‘Smartpen’ Pilot Program Helps Students with Disabilities

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We often get questions about the legality of using a recording device or pen in class.

Parents ask this question when schools tell them “recording devices violate the confidentiality” of other students in the classroom.

Digital recorders or recording pens are Assistive Technology devices. If your child is eligible for special education services under IDEA, the school is required to consider the assistive technology needs of your child. The law requires schools to use assistive technology devices and services “to maximize accessibility for children with disabilities.” (20 U.S.C. Section 1400(c)(5)(H), Wrightslaw: Special Education Law, 2nd Edition, p. 47)

These devices can “transform the life of almost any child with learning disabilities who struggles with notetaking.”

What about using a recording device for class lectures in a postsecondary setting? Is it Legal for a Student to Record Class Lectures?

Ask Penn State.

The Office of Disability Services (ODS) at Penn State recognized how AT could benefit students with disabilities by improving their classroom and studying experiences.

Last fall ODS began a program to loan recording pens to students. They “introduced a pilot program to loan ‘smartpens’ which use unique paper to record audio and digitize the notes written and the audio heard. The resulting digital content can be uploaded to a student’s computer.”

“In addition, the department is realizing cost savings for the University by offering this technology in lieu of contracted note-taking services made available to those students. Students have said that their classroom experience has been enhanced with the use of the smartpen.

Sixth semester student Anthony Demchak enjoys the versatility and customization the tool adds to his day-to-day academic schedule. With the smartpen, I can focus on what the professor is actually saying instead of focusing on getting down all the notes, he said.

While the use of the smartpen is advantageous to anyone who uses pen and paper, the benefits it has for disabled students are vast, Terrell Jones, vice provost for Educational Equity at Penn State, said.

We’re sure to see many more benefits in the future from this and other technology-assisted study aids, including the ability to help disadvantaged students have a greater chance of academic success.”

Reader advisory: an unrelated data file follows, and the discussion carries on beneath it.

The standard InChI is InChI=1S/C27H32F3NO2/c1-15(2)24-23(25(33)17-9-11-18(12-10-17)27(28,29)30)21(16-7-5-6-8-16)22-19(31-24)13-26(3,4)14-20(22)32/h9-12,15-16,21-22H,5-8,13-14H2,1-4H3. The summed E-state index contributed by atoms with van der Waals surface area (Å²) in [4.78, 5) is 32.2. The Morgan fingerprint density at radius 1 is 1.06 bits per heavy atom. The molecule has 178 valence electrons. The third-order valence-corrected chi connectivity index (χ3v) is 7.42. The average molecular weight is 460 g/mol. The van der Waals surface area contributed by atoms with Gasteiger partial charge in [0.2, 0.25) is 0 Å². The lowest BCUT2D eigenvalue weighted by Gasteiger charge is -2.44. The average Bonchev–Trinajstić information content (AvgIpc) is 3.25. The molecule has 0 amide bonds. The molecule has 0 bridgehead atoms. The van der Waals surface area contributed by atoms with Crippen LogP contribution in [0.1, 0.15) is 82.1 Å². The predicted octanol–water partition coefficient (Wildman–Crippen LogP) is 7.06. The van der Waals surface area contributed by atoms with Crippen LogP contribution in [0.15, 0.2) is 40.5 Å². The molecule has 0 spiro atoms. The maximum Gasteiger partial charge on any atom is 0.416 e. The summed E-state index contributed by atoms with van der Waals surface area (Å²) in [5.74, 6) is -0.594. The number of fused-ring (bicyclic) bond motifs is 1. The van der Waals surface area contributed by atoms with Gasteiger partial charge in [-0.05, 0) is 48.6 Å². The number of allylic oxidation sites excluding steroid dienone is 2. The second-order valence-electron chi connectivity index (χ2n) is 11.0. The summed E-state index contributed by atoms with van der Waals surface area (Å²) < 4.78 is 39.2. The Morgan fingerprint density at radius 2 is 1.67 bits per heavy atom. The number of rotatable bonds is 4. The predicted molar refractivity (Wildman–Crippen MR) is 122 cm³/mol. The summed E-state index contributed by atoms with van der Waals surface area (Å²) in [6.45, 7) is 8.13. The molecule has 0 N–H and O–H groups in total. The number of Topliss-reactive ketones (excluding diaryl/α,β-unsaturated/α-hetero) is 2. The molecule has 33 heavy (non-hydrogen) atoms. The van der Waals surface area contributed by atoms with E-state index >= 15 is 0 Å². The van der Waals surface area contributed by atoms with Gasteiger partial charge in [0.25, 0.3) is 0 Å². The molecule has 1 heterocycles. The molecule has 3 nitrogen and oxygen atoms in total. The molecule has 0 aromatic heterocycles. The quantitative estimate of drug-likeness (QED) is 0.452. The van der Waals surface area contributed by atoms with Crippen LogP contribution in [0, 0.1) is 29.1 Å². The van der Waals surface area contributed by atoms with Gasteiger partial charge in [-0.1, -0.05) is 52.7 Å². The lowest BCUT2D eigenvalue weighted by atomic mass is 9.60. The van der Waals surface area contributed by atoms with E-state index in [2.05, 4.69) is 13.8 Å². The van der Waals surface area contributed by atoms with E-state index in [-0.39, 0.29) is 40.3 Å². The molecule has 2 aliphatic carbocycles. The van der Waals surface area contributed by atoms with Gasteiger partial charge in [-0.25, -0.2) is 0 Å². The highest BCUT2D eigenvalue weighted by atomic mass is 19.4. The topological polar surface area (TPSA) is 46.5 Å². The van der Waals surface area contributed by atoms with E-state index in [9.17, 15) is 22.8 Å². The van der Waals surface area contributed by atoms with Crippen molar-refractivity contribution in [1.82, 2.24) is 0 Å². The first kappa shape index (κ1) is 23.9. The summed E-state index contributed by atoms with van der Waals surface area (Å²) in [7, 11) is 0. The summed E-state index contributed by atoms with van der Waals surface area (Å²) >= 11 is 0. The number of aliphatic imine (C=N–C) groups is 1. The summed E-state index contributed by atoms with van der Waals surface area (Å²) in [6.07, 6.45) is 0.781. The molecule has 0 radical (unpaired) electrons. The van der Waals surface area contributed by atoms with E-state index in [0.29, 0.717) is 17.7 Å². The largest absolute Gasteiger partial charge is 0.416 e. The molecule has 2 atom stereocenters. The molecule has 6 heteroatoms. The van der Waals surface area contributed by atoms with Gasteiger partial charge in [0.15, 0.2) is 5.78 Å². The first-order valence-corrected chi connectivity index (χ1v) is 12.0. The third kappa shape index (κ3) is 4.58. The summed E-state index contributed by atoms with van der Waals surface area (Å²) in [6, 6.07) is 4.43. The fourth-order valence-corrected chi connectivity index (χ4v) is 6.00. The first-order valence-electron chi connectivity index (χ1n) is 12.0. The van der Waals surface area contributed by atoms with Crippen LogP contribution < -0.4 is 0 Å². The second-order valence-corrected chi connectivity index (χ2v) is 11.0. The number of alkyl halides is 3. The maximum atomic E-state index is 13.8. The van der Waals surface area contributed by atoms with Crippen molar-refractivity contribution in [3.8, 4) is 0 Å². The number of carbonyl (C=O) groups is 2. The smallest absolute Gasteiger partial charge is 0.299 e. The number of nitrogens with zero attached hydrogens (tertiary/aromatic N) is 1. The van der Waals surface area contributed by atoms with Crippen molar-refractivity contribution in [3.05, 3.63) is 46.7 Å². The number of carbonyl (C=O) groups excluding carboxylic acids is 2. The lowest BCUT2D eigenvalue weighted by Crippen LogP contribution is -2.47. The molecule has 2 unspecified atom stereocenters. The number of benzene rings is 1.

‘Smartpen’ Pilot Program Helps Students with Disabilities published October 26, 2012 in the gantdaily.com

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3 Comments on "‘Smartpen’ Pilot Program Helps Students with Disabilities"

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David
01/23/2016 2:24 pm

Smart Pens are a bit of a scam, in my opinion. 1st they assume skills on the part of the user that most children, let alone those with learning disabilities and or dysgraphia do not have. The only people I’ve encountered who use them consistently are adult professionals and smart pen salespeople. 2nd the cost of the item, cost of the dedicated paper and the maintenance and adoption process mitigate against success.

Simple apps, for a tablet or smart phone, articulately ‘AudioNote’, ‘Noteability”, ‘OneNote’ and ‘Evernote” are easier to understand and use and at prices from free to $5 or so; well it makes no sense to waste money on a single device like a smart pen when for the same price and less a tablet and a variety of supportive apps can be purchased. I can’t understand why Smart Pens keep being offered as a useful solution.

Holli
12/28/2012 7:55 pm

Under my children’s 504 Plan, can we get our school district to pay for a Smart Pen they can use in class?

Chuck
12/13/2012 12:15 pm

Thanks for this article. It points out the positive impact that technology can be in helping students learn. It also addresses their strengths rather than weaknesses.

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